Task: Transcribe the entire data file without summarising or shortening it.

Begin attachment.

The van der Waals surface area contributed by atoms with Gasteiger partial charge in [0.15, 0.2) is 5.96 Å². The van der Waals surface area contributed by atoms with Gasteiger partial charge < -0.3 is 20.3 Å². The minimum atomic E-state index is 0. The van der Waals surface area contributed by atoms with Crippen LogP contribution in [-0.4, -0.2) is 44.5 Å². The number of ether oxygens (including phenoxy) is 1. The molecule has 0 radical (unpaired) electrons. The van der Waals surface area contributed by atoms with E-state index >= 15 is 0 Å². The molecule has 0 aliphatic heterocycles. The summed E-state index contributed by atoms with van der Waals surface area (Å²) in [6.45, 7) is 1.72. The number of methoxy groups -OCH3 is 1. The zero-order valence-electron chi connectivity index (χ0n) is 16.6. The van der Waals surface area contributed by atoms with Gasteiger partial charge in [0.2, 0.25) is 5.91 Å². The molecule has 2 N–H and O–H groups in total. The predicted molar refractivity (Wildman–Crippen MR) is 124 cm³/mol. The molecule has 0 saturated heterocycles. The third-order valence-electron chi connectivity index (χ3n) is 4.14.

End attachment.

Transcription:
The van der Waals surface area contributed by atoms with Gasteiger partial charge in [0.15, 0.2) is 5.96 Å². The van der Waals surface area contributed by atoms with Gasteiger partial charge < -0.3 is 20.3 Å². The minimum atomic E-state index is 0. The van der Waals surface area contributed by atoms with Crippen LogP contribution in [-0.4, -0.2) is 44.5 Å². The number of ether oxygens (including phenoxy) is 1. The molecule has 0 radical (unpaired) electrons. The van der Waals surface area contributed by atoms with E-state index >= 15 is 0 Å². The molecule has 0 aliphatic heterocycles. The summed E-state index contributed by atoms with van der Waals surface area (Å²) in [6.45, 7) is 1.72. The number of methoxy groups -OCH3 is 1. The zero-order valence-electron chi connectivity index (χ0n) is 16.6. The van der Waals surface area contributed by atoms with Gasteiger partial charge in [0.2, 0.25) is 5.91 Å². The molecule has 2 N–H and O–H groups in total. The predicted molar refractivity (Wildman–Crippen MR) is 124 cm³/mol. The molecule has 0 saturated heterocycles. The third-order valence-electron chi connectivity index (χ3n) is 4.14.